MASTER AND PUPIL 221
' I am going about seeking for service ?' said the boy.
' Will you serve me ?' asked the man.
'Oh, yes; just as readily you as anyone else,' said the boy.
' But can you read? ' said the man.
' No, I don't know a single letter,' said the boy.
The man then took him into his service, and all the work he had to do was to dust his master's books. But as he did this he had plenty of time to read them as well, and he read away at them until at last he was just as wise as his master — who was a great wizard — and could perform all kinds of magic. Among other feats, he could change himself into the shape of any animal, or any other thing that he pleased.
When he had learned all this he did not think it worth while staying there any longer, so he ran away home to his parents again. Soon after this there was a market in the next village, and the boy told his mother that he had learned how to change himself into the shape of any animal he chose.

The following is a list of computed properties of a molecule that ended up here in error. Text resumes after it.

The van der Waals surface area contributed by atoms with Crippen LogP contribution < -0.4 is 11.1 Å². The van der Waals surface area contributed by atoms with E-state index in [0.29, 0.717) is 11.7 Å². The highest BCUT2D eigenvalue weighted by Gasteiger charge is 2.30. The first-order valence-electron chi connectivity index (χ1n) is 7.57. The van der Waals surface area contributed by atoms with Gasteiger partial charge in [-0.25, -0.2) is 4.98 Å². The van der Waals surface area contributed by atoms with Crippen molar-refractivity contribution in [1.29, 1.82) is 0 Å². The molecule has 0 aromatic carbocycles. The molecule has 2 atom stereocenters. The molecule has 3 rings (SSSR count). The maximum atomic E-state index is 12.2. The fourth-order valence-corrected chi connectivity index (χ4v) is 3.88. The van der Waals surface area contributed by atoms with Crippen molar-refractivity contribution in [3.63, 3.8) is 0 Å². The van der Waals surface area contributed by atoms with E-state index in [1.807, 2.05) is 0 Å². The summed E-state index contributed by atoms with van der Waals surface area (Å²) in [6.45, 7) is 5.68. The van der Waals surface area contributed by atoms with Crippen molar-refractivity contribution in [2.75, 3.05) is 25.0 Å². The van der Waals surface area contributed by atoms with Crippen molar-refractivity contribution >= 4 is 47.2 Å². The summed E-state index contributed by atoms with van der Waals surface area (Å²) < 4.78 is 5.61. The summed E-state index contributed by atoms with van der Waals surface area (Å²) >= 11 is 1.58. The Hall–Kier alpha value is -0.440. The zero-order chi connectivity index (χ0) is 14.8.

' Now,' said he, ' I shall change myself to a horse, and father can take me to market and sell me. I shall come home again all right.'
His mother was frightened at the idea, but the boy told her that she need not be alarmed; all would be well. So he changed himself to a horse, such a fine horse, too, that his father got a high price for it at the market; but after the bargain was made, and the money paid, the boy changed again to his own shape, when no one was looking, and went home.
The story spread all over the country about the fine horse that had been sold and then had disappeared, and at last the news came to the ears of the wizard.
' Aha!' said he, ' this is that boy of mine, who befooled me and ran away; but I shall have him yet.'
The next time that there was a market the boy again changed himself to a horse, and was taken thither by his